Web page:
What God is Like (Musings on the character of God) #16

[This is the 2nd half of a brief chapter on God’s justice. You might benefit from reading the 1st half first.]

He’s compassionate in distribution

Among us Evangelicals it’s a well-known fact, if not a particularly well-appropriated reality, that God is “consistent in retribution.” We know that his justice is retributive, and when he forgives, he’s being consistent with himself and forgives on the basis of a satisfied justice. Yet, at least in my circles, we haven’t been nearly as familiar with the theme, every bit as prominently taught in Scripture, that his justice is also an expression of his compassion.

As I said, the writers of the systematic theology texts that I have on my own bookshelf, though they make an exhaustive study the retributive aspect of his justice, completely vaulted over the distributive aspect of God’s justice. They devote chapters in their treatment of the just God who rescues sinners by substituting Christ but neglect to mention that the same God of justice rescues the oppressed.

Richard Rohr wrote some strong words about how we’ve overlooked this pervasive theme: “If you are a white middle-class American and all your beliefs end up making God look like a white middle-class American sharing all of your usual prejudices and illusions, I doubt whether you have met the Eternal God at all. You surely have not met Jesus, who always took the side of the outsider, the handicapped, the excluded and the poor.” Ouch!

It appears to me that we conservative Christians have relegated what we usually call “social justice” to the liberal wings of the Church and have written off their emphasis as a salvation by works. “Those Liberals only care about the poor because they’re trying to work their way to heaven!” Of course, we’re in no position to judge, but even where some truth may reside in our broad-brush allegation, it doesn’t expunge the biblical mandate for the justified to “do justly.” Somewhere along the line we threw the proverbial baby out with bath water – at least I did.

Here’s a tiny sample of passages that I overlooked about God being a God of compassionate justice (see more in Addendum #1):

May he judge your people in righteousness, your afflicted ones with justice. Psalm 72:2

The LORD works righteousness and justice for all the oppressed. Psalm 103:6

I know that the LORD secures justice for the poor and upholds the cause of the needy. Psalm 140:12

Woe to those who issue unjust laws, to those who issue oppressive decrees, to deprive the poor of their rights and withhold justice from the oppressed of my people, making widows their prey and robbing the fatherless. Isaiah 10:1-2

Yet the LORD longs to be gracious to you; therefore he will rise up to show you compassion. For the LORD is a God of justice. Isaiah 30:18

I was surprised when I actually spotted passages such as these and began to understand that God’s justice blesses the oppressed as well as blasts the wicked. Justice both purges and protects. It protects widows, orphans, immigrants and the poor –  “the quartet of the defenseless.” In the agrarian culture of biblical times these four groups had no socio-economic clout. They lived at a subsistence level and, in the event of famine, foreign invasion, or social marginalization they were never many days away from starvation. Today, we might expand this quartet to include such groups as refugees, minorities in a majority culture, migrant workers, single parents, the homeless, the unborn, and others.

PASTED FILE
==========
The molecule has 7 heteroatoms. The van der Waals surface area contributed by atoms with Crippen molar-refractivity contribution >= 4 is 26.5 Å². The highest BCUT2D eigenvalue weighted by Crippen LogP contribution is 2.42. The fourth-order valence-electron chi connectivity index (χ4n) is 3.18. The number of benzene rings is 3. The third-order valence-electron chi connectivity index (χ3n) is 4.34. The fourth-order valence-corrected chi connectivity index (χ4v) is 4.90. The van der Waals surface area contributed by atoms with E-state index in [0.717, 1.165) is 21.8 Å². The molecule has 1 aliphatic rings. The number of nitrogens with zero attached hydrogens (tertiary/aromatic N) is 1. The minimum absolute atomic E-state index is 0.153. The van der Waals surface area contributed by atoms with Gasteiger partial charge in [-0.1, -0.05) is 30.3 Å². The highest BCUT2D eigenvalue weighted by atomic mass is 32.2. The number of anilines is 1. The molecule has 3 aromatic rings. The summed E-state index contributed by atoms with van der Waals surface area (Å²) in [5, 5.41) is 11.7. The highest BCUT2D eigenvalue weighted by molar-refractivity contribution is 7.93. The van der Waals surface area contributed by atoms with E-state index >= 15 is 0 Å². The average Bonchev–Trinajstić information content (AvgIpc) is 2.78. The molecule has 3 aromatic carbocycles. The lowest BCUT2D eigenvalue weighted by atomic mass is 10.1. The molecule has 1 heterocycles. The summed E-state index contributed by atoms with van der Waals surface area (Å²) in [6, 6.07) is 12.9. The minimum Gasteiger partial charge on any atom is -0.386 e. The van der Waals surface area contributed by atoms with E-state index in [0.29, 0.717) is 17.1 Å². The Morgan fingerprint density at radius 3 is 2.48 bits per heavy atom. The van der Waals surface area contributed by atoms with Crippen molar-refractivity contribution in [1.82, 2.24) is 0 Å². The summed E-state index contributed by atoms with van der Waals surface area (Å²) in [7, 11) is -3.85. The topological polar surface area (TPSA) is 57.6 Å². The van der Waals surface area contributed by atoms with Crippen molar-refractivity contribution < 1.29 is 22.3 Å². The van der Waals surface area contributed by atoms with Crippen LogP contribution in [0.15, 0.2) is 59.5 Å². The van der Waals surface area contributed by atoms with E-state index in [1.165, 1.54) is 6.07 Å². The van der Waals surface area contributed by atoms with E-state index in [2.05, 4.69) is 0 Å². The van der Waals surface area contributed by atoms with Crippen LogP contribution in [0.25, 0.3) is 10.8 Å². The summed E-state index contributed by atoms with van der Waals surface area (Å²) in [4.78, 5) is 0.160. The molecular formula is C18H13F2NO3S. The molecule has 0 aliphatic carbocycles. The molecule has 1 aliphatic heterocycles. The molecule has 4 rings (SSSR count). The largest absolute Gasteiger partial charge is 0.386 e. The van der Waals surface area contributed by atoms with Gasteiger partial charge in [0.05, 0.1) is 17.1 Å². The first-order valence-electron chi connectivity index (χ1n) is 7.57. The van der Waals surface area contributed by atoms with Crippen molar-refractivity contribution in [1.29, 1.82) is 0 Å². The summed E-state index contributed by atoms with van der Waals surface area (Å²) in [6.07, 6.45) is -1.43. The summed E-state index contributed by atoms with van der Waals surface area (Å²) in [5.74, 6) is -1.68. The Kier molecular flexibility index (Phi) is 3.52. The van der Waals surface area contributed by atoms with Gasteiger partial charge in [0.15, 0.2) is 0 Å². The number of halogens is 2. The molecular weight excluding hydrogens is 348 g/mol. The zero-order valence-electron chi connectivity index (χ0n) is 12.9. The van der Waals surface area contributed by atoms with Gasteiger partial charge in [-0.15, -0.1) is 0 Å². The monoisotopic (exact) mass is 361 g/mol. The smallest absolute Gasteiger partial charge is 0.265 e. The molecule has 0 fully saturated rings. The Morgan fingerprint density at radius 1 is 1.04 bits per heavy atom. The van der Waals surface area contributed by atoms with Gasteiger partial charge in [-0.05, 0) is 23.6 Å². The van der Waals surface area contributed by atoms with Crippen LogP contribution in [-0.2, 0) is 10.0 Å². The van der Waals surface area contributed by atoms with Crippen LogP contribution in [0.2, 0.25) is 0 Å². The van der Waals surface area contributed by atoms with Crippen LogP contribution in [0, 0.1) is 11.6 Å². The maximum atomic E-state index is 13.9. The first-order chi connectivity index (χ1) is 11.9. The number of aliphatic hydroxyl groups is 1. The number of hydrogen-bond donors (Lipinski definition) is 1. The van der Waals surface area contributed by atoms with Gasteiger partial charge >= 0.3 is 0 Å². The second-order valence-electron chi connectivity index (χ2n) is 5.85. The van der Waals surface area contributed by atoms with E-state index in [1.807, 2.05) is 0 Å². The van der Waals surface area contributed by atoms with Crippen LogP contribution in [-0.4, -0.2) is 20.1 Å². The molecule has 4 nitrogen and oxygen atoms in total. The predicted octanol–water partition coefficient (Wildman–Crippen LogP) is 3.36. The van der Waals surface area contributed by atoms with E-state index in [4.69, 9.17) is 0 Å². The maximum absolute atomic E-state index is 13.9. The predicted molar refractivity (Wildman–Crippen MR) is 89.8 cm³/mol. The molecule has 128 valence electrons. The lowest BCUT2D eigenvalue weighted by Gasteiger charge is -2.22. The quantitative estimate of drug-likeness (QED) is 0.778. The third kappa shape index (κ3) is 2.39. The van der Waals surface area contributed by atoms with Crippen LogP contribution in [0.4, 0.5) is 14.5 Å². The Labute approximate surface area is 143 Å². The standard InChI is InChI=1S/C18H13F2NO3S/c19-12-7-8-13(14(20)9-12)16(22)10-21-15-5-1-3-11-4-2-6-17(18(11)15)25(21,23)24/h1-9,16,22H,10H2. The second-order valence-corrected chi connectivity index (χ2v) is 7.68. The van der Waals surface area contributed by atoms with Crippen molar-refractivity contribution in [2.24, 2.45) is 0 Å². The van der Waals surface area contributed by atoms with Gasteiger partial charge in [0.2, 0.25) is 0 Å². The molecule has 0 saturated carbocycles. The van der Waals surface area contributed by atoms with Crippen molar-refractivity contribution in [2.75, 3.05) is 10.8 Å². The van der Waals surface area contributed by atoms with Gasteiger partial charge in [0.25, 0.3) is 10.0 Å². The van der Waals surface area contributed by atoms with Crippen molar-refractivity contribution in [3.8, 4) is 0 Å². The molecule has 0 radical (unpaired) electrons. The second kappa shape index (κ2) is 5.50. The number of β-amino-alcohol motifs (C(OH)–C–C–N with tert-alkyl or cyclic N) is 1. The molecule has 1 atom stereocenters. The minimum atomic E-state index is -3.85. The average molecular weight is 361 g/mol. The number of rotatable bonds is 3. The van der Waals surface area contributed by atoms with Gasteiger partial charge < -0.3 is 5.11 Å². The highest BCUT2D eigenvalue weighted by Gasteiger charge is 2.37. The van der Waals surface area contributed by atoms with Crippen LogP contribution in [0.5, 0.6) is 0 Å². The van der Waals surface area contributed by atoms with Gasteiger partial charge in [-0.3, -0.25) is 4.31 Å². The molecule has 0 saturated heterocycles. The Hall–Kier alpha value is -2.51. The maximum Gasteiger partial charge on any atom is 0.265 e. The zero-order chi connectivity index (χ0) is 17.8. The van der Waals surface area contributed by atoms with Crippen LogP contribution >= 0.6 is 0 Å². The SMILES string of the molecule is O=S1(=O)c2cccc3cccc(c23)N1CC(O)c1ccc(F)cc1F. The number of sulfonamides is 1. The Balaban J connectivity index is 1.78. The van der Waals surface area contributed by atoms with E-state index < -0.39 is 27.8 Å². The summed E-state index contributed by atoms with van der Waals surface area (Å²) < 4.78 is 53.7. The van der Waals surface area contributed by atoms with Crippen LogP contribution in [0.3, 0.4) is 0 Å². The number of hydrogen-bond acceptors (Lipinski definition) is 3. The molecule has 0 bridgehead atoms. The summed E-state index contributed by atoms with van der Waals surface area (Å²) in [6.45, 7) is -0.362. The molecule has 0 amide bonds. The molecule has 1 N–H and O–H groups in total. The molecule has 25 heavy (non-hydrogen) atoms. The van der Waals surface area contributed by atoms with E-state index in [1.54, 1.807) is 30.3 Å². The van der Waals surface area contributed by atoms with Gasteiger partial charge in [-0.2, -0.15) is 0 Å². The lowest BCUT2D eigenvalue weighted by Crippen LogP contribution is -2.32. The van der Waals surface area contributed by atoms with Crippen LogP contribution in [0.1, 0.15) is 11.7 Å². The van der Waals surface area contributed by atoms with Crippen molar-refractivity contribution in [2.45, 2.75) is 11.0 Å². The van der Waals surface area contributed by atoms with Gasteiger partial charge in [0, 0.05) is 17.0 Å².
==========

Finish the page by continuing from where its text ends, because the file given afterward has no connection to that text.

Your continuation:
That God often sides with the least, the last, and the lost is to say that he is “just,” and tells us to be the same. When the powerful take advantage of the weak, God takes the side of the weak. He is for the exploited and against the exploiter, for the victim and against the victimizer. Rather than collide, this is where both facets of his justice collude. He is as compassionate in distribution to the oppressed as he is consistent in retribution to the oppressor.

“He has showed you O man, what is good. And what does the Lord require of you? To act justly and to love mercy and to walk humbly with your God.” Micah 6:8

Some books and websites that I’ve found helpful on biblical social justice:

  • The Just Church by Jim Martin
  • The Justice Project edited by Brian McClaren
  • The Little Book on Biblical Justice by Chris Marshall
  • The Just Church by Jim Martin
  • http://ijm.org
  • http://thejustlife.org

What are you favorite resources on biblical justice? 

If you have a friend that might need a primer on biblical justice, please feel freed to reblog this along with your own thoughts and convictions on the topic…

2 Replies to “What God is Like (Musings on the character of God) #16”

    1. I have some thoughts about what I think you’re asking, but I wouldn’t want to appear as having more “answers” than are possible for mere people to have. These are my own musings about why God might not intervene as we’d hoped.

      I think that it causes him pain to “stand by and do nothing,” maybe even more pain than it causes us to wait for him to do something. He set this free-will experiment up with it in mind (at least far as I can tell) to make it possible for us to have a real friendship with him, rather than be puppets on a string with the puppeteer in the background making us say what he wants to hear. That would’ve made neither him nor us happy in the long run. As exasperating as it can be sometimes, he seems to be pretty serious about maintaining the integrity of this system, not only to our hurt, but to his own. I think I see his own heart bursting when he doesn’t bring immediate relief especially to innocent sufferers. I really do. Any father / mother would feel no less.

      I wrote more about his a couple years ago and if you’re interested, I refer you to those three posts called “God Hurts Too”



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